That tenure was interrupted following the release of 2009’s Heavy Psych (review here) and a 2010 split with Quest for Fire on Tee Pee Records, but with a return in 2017 that led to much touring and the release of 2019’s comebacker Holy Shit (review here), Nebula have remained vital, and more importantly, have remained Nebula. As the second installment of producer/director Ryan Jones‘ ‘Live in the Mojave Desert’ stream series, they seem right at home for a band who spent 2020 off the road. Maybe there’s a little shaking off the dust as they get started with the title-track of the aforementioned To the Center, but between the desert wind and the air being pushed by Amster‘s kick and the amps of Davies and Glass, there’s little to worry about in that regard.

The basic idea of presentation was much the same as with the first installment a couple weeks ago that featured Earthless (review here): take a heavy band out to the desert, set them up with pro audio and lights, multiple cameras, drones buzzing around getting wide shots and scenery, and when night falls, let Mad Alchemy‘s Lance Gordon and crew light it up with psychedelic oil projections as it seems only they could. Following an hour of interview and preview/promotional programming — including sample audio from upcoming Spirit Mother and Mountain Tamer streams — Nebula start circa sunset under a gorgeous turquoise sky and tear into a set of new material and old with signature ferocity, the inheritors of whatever oozing degenerate vibe once made The Stooges seem so dangerous, and soon enough are jamming through “Man’s Best Friend,” “Giant” from 2001’s Charged and “Clearlight” again from the debut, drones still showing a bit of daylight left though the band seem by then thoroughly locked into a world of their own.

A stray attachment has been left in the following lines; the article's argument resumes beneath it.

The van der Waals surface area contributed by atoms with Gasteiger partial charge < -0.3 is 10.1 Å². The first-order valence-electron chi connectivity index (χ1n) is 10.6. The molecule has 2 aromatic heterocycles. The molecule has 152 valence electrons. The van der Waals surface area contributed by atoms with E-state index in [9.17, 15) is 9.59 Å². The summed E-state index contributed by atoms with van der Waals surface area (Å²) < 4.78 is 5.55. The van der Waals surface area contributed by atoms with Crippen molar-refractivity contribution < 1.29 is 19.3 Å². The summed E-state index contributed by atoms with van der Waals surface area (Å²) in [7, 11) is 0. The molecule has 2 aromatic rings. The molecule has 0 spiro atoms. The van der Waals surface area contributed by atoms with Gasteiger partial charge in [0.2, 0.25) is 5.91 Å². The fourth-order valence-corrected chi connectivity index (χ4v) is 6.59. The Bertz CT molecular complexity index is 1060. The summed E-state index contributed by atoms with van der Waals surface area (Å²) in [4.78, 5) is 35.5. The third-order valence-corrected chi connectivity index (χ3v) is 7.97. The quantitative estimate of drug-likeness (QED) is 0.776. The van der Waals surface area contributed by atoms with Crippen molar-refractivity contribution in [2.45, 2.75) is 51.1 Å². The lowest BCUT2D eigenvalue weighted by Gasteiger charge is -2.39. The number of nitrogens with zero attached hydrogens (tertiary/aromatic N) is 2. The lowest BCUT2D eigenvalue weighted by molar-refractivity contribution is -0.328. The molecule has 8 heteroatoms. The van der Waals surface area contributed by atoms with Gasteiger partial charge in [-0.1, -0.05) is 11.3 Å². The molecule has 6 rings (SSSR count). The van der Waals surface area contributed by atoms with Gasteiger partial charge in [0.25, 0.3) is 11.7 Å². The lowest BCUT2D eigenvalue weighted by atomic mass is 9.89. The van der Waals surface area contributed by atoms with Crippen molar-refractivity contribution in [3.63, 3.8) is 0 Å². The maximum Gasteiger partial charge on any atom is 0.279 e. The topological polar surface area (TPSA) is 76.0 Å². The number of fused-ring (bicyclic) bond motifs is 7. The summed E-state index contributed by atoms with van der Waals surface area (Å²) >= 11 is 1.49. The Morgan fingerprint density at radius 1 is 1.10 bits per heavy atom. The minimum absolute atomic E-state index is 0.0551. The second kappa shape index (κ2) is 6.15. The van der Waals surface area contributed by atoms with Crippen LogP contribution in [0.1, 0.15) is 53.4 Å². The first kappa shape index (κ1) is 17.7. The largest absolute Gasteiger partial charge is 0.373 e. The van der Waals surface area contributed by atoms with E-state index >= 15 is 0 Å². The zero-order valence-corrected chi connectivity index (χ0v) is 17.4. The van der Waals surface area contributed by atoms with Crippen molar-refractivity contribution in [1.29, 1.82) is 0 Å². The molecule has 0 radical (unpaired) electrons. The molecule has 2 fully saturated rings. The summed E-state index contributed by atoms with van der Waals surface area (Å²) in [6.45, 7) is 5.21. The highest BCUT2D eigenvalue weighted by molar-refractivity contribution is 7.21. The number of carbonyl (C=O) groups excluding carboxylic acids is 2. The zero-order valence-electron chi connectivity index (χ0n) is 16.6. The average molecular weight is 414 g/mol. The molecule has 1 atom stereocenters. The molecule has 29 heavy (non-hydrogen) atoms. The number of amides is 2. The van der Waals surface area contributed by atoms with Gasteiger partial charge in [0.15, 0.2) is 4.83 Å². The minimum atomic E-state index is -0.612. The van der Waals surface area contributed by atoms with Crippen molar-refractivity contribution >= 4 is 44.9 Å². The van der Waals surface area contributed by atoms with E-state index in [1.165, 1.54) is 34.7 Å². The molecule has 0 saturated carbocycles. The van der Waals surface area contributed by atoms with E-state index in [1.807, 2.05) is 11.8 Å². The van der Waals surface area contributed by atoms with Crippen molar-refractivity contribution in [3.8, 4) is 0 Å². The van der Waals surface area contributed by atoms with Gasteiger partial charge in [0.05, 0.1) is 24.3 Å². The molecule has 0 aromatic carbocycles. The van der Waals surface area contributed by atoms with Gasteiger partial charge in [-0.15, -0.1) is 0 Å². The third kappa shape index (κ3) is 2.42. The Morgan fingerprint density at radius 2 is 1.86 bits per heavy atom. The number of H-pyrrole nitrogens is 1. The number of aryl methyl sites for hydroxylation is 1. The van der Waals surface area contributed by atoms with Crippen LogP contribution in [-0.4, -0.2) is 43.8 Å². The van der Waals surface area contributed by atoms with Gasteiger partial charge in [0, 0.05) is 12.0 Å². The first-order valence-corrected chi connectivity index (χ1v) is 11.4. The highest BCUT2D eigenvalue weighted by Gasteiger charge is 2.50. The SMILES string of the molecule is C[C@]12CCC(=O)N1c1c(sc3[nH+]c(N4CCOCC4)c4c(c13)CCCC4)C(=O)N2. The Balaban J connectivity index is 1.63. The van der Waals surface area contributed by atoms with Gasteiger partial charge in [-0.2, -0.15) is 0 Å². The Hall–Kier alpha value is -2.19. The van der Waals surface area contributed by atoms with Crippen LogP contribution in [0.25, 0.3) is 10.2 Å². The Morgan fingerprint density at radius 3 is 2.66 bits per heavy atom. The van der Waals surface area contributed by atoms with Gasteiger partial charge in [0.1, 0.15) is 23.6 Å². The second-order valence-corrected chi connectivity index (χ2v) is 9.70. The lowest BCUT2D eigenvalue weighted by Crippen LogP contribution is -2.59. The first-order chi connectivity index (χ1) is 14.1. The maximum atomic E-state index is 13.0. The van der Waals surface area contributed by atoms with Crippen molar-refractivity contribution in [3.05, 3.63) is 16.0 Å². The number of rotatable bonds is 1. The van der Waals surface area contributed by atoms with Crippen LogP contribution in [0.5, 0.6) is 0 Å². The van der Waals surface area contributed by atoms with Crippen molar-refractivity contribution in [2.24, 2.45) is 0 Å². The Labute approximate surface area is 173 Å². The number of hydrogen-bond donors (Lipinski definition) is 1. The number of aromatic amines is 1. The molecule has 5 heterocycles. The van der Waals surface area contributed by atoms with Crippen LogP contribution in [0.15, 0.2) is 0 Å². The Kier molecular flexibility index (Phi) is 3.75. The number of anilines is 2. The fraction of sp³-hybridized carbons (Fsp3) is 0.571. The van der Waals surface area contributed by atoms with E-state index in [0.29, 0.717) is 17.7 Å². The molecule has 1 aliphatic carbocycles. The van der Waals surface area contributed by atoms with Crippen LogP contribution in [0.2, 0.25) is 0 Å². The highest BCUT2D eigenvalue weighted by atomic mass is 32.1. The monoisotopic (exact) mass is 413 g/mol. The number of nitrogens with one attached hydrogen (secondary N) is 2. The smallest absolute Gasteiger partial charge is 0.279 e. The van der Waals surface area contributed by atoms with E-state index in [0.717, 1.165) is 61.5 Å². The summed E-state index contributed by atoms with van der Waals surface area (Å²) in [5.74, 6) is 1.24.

Spacey samples push the far-far-out feel for “Clearlight,” and after new song “Wall of Confusion” and Holy Shit‘s “Tomorrow Never Comes,” there’s a quick interview break filmed after the set that acts as a buffer before the second half of the show. They talk about favorite concert films — Live at Pompeii, The Song Remains the Samethough Glass is largely unintelligible beneath a gorilla mask. As one might suspect, when they restart, it’s with the Mad Alchemy light show behind them, and “Let’s Get Lost,” which served last week as a preview clip ahead of the full performance airing, earns its place as a focal point here as well.

nebula